Venezuela Moves Oil Sales to Tether (USDT) Amid US Sanctions

Venezuela’s state-run oil company PDVSA is taking steps to increase the use of digital currencies and stablecoins such as Tether (USDT) for crude oil and fuel exports in response to tougher U.S. sanctions against the country, according to a new report. Reinforced.

PDVSA considers using Tether USDT

Last week, the U.S. Treasury Department asked PDVSA customers and suppliers to curtail transactions through May 31st. The measure would make it more difficult for Venezuela to expand oil production and exports, as companies would have to wait for individual U.S. approvals to do so. Trade with Venezuela.

Since last year, PDVSA has been gradually shifting its oil sales to Tether’s own USD-pegged stablecoin USDT. The value of USDT is pegged to the US dollar, ensuring stability. The transition is being accelerated by the return of oil sanctions, sources said, and is aimed at reducing the risk that sanctions could seize sale proceeds in overseas bank accounts.

Venezuelan Oil Minister Pedro Telechea told Reuters last week that the country is considering digital currencies as a preferred payment method for some oil contracts. “According to what is written in the contract, we use different currencies,” he said. Said.

The US dollar remains the main currency for transactions in the global oil market, and payments in cryptocurrencies remain relatively uncommon, although they are emerging in certain countries.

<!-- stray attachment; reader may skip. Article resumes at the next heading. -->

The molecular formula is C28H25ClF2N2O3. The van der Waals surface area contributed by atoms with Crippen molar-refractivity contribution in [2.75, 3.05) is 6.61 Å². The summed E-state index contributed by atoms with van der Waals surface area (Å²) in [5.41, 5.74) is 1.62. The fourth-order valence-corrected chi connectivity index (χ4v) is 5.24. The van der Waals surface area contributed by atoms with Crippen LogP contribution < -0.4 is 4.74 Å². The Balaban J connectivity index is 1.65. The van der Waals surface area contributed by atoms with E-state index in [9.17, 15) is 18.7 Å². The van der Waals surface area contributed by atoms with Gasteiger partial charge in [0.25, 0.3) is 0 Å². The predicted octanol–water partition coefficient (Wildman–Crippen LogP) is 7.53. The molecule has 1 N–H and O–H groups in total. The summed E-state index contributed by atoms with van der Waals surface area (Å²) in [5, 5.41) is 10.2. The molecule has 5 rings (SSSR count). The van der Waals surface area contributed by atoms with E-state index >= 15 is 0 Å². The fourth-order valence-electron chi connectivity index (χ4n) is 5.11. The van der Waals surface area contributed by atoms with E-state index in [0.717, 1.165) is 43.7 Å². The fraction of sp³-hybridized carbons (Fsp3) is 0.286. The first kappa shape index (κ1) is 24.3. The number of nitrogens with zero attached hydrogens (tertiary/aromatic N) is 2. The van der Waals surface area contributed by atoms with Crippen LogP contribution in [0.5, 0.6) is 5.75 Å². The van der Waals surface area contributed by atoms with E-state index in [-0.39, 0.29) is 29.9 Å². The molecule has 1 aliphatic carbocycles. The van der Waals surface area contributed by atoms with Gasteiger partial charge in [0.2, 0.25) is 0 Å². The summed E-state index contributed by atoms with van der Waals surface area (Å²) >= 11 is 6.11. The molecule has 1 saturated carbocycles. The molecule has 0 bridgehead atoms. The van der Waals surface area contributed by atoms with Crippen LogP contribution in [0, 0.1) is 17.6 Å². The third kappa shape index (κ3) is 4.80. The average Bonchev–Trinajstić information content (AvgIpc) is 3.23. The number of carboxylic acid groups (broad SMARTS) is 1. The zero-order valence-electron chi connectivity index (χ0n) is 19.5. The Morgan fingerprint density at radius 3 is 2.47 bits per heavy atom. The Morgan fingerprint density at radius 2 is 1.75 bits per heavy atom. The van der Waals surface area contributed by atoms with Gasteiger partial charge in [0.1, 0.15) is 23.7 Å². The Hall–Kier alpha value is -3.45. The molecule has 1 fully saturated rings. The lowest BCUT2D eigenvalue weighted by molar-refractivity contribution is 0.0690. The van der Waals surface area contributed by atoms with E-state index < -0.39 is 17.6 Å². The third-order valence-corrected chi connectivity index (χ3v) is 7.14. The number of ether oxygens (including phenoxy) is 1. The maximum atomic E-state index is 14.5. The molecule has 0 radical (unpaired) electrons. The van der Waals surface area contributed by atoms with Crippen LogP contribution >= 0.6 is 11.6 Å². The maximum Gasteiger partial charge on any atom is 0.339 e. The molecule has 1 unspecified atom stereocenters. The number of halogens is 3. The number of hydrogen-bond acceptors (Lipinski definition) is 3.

Last year, PDVSA faced a corruption scandal after it was uncovered about $21 billion in unexplained debts from recent oil exports, some of which were linked to past transactions involving various cryptocurrencies.

After the scandal, Telechea took command of the country’s oil ministry. Under Telecare’s leadership, Venezuela’s oil exports soared. Buoyed by U.S. marketing permits, exports soared to about 900,000 barrels per day in March, the highest level in four years.

PDVSA demands 50% payment in USDT

By the end of the first quarter of 2024, PDVSA had transitioned a number of spot oil transactions, excluding swaps, to a contractual framework that required upfront payment in USDT of 50 percent of the value of each shipment.

Additionally, PDVSA requires new customers wishing to participate in oil trading to hold cryptocurrencies in a digital wallet. One source said Venezuela enforced this obligation and applied it to certain existing contracts that do not explicitly specify the use of USDT.

“The USDT trades that PDVSA requires do not go through the trader’s compliance department, so the only way to make it work is to work with an intermediary,” said one trader.

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